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I have a kernel module named mymodule and in it I have :

static struct file_operations my_mod_fops = {
        .owner = THIS_MODULE
        .write = my_write,
        .open = my_open,
        .unlocked_ioctl = my_ioctl,
        .read = my_read,


all the function mapped in the previous struct were tested and they are OK. I want to declare globally (and staticly if available) a char kernel_array[128] and I want to write a userspace application that can do this:

int main(){

char* ptr_to_kernel_arr = get_kernel_array_address();

for (int i=0 ; i<128;++i)
    *(ptr_to_kernel_arr+i) = i;

return 0;

my difficulties are:

  1. how do I get the address of kernel_array[128] such that I can assign values from a user space application?

  2. how does the kernel knows to which module from its lsmod list holds the kernel_array

  3. how mmap relates all this scenario?

I read chapter 15 and much more material but couldn't figure out how to do it. all the examples I found online declare a file and share it with the kernel and user space.

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AFAIK you are trying to access kernel resource ring0 from ring3, this is only possible using system calls and not directly. –  perilbrain Aug 8 '12 at 7:49
You can not map kernel memory into user-space. That would be a huge security hole! –  Joachim Pileborg Aug 8 '12 at 7:51
I aware of the security issues my only aim is to understand the memory structure.... –  0x90 Aug 8 '12 at 9:05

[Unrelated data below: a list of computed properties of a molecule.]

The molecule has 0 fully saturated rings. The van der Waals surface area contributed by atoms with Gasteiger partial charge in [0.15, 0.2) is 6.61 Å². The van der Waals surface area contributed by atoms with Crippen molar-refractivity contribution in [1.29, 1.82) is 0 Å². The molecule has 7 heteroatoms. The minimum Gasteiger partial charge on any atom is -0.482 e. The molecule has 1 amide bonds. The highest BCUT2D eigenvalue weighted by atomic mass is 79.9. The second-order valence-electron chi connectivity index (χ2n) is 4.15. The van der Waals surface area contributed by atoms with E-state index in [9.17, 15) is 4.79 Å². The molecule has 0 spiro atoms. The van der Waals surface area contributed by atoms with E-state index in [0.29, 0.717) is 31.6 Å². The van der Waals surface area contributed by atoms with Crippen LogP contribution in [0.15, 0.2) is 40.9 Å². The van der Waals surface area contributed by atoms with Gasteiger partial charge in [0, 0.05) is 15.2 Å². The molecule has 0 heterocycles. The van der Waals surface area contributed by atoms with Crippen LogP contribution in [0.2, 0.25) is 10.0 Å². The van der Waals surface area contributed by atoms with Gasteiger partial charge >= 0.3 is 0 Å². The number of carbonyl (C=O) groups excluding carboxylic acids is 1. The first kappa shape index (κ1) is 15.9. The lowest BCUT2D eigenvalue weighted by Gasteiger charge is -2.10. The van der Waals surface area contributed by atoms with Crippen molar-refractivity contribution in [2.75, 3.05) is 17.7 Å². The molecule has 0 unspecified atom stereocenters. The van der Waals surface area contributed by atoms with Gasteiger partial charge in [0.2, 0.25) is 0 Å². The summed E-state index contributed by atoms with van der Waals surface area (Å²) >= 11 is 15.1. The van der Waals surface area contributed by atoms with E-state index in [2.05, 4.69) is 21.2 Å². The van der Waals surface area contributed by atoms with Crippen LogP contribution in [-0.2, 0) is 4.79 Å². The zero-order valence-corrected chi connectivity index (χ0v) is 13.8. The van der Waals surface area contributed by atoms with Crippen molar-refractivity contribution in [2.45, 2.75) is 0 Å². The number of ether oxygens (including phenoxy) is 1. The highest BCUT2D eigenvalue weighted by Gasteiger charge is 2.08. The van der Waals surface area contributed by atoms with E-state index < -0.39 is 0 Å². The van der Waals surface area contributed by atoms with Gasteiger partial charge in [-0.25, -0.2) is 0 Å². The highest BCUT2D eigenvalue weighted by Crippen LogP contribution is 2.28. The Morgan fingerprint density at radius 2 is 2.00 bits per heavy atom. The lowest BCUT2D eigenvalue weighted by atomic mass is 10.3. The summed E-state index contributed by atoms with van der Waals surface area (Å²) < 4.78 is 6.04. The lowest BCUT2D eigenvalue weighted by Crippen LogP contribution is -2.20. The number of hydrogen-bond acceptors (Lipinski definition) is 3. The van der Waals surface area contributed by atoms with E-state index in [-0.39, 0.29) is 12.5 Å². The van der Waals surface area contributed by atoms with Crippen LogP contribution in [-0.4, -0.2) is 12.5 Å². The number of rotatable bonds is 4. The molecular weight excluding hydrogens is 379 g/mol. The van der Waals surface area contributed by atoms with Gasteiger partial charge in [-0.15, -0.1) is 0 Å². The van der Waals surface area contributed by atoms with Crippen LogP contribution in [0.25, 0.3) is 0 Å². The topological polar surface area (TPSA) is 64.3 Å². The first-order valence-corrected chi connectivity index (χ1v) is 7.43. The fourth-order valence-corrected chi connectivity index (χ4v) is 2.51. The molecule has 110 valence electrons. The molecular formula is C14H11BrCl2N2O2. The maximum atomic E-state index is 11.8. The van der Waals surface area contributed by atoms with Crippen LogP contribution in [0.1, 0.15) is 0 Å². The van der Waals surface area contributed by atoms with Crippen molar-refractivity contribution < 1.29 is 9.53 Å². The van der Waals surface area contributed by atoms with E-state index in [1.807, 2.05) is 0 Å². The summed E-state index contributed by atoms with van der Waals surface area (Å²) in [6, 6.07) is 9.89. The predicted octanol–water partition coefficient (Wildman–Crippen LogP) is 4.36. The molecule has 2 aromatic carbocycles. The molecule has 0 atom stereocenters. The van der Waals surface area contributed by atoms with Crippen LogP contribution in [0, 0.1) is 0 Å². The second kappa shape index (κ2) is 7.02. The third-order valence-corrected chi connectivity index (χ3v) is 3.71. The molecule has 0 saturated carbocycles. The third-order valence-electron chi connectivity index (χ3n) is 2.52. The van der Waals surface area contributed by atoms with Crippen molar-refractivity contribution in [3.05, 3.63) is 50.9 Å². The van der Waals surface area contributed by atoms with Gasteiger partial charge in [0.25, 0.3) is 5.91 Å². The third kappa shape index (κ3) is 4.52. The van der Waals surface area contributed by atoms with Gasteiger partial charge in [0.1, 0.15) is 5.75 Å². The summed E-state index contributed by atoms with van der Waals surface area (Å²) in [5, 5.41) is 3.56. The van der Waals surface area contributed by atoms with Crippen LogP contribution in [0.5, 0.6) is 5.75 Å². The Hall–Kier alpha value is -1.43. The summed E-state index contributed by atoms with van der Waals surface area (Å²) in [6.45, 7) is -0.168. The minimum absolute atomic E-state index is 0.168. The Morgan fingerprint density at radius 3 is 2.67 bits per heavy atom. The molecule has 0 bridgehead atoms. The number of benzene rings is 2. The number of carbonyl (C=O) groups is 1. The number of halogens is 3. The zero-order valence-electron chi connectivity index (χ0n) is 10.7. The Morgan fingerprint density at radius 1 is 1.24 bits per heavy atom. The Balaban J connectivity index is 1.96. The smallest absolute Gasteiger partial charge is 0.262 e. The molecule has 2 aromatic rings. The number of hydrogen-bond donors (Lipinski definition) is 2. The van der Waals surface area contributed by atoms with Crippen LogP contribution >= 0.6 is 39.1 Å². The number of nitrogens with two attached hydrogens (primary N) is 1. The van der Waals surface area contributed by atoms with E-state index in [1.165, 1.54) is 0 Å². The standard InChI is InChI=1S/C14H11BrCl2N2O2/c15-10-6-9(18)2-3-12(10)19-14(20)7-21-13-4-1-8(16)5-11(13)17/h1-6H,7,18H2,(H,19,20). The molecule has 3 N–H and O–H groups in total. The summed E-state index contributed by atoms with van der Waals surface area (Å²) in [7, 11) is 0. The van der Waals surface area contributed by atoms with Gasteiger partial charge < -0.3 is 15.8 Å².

1 Answer 1

up vote 4 down vote accepted

You need to implement the mmap function and point to it from file_operations.

This will allow the user space to open your device, call mmap with the file descriptor, and get the address.

Note that mmap works at page resolution. So you can't map 128 bytes, but only multiples of 4K. You could map the 4K page(s) which contain the static buffer, but then the user process will be able to corrupt memory it shouldn't touch, which is highly discouraged.

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call mmap with the file descriptor, and get the address. what file descriptor do you mean? how can I "share" only 128 bytes??? thanks –  0x90 Aug 8 '12 at 9:10
@ugoren. it will be better if u share some code samples :) –  Jeyaram Aug 8 '12 at 9:12
@rjayavrp, I don't have code samples. There are web pages about implementing mmap. –  ugoren Aug 8 '12 at 12:03
@0x90, When you open the device file associated with your driver, you get a file descriptor. This one. And there's no way to share 128 bytes - it works on a page resolution. You have to put the 128 bytes in a dedicated page, where the rest will be unused. –  ugoren Aug 8 '12 at 12:05
@rjayavrp, see the links to an example here (in the comments): stackoverflow.com/questions/11501527. –  Eugene Aug 9 '12 at 6:15

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